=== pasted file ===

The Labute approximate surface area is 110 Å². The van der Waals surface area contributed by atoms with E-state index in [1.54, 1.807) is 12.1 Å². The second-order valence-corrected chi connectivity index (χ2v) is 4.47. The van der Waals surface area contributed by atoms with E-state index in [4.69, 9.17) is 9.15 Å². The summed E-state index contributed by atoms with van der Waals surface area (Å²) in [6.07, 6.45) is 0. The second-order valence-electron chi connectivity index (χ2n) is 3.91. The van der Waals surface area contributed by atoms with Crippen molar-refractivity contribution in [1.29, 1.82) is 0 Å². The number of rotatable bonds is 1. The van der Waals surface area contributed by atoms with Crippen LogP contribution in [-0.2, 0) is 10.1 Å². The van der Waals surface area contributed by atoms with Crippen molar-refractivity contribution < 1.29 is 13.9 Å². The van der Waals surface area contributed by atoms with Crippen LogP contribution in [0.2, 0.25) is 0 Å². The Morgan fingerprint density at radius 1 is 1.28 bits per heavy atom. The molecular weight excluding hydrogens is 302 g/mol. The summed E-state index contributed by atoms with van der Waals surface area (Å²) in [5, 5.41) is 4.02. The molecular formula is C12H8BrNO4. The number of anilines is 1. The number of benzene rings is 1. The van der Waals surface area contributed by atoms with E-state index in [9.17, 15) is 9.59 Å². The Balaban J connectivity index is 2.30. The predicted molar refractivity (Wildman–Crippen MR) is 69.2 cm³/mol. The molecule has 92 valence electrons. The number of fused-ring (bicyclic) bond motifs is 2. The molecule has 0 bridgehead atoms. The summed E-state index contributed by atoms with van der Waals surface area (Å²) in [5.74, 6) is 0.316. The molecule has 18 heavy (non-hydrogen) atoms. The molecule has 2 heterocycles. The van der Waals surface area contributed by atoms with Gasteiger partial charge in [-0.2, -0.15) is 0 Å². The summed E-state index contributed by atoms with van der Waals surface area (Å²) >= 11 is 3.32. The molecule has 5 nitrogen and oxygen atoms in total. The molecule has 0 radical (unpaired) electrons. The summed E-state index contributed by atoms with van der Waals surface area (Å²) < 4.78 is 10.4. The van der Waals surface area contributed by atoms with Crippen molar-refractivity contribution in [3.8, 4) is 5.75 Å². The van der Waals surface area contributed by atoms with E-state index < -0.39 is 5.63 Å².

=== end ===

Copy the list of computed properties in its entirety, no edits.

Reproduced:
The Labute approximate surface area is 110 Å². The van der Waals surface area contributed by atoms with E-state index in [1.54, 1.807) is 12.1 Å². The second-order valence-corrected chi connectivity index (χ2v) is 4.47. The van der Waals surface area contributed by atoms with E-state index in [4.69, 9.17) is 9.15 Å². The summed E-state index contributed by atoms with van der Waals surface area (Å²) in [6.07, 6.45) is 0. The second-order valence-electron chi connectivity index (χ2n) is 3.91. The van der Waals surface area contributed by atoms with Crippen molar-refractivity contribution in [1.29, 1.82) is 0 Å². The number of rotatable bonds is 1. The van der Waals surface area contributed by atoms with Crippen LogP contribution in [-0.2, 0) is 10.1 Å². The van der Waals surface area contributed by atoms with Crippen molar-refractivity contribution < 1.29 is 13.9 Å². The van der Waals surface area contributed by atoms with Crippen LogP contribution in [0.2, 0.25) is 0 Å². The Morgan fingerprint density at radius 1 is 1.28 bits per heavy atom. The molecular weight excluding hydrogens is 302 g/mol. The summed E-state index contributed by atoms with van der Waals surface area (Å²) in [5, 5.41) is 4.02. The molecular formula is C12H8BrNO4. The number of anilines is 1. The number of benzene rings is 1. The van der Waals surface area contributed by atoms with E-state index in [9.17, 15) is 9.59 Å². The Balaban J connectivity index is 2.30. The predicted molar refractivity (Wildman–Crippen MR) is 69.2 cm³/mol. The molecule has 92 valence electrons. The number of fused-ring (bicyclic) bond motifs is 2. The molecule has 0 bridgehead atoms. The summed E-state index contributed by atoms with van der Waals surface area (Å²) in [5.74, 6) is 0.316. The molecule has 18 heavy (non-hydrogen) atoms. The molecule has 2 heterocycles. The van der Waals surface area contributed by atoms with Gasteiger partial charge in [-0.2, -0.15) is 0 Å². The summed E-state index contributed by atoms with van der Waals surface area (Å²) >= 11 is 3.32. The molecule has 5 nitrogen and oxygen atoms in total. The molecule has 0 radical (unpaired) electrons. The summed E-state index contributed by atoms with van der Waals surface area (Å²) < 4.78 is 10.4. The van der Waals surface area contributed by atoms with Crippen molar-refractivity contribution in [3.8, 4) is 5.75 Å². The van der Waals surface area contributed by atoms with E-state index < -0.39 is 5.63 Å².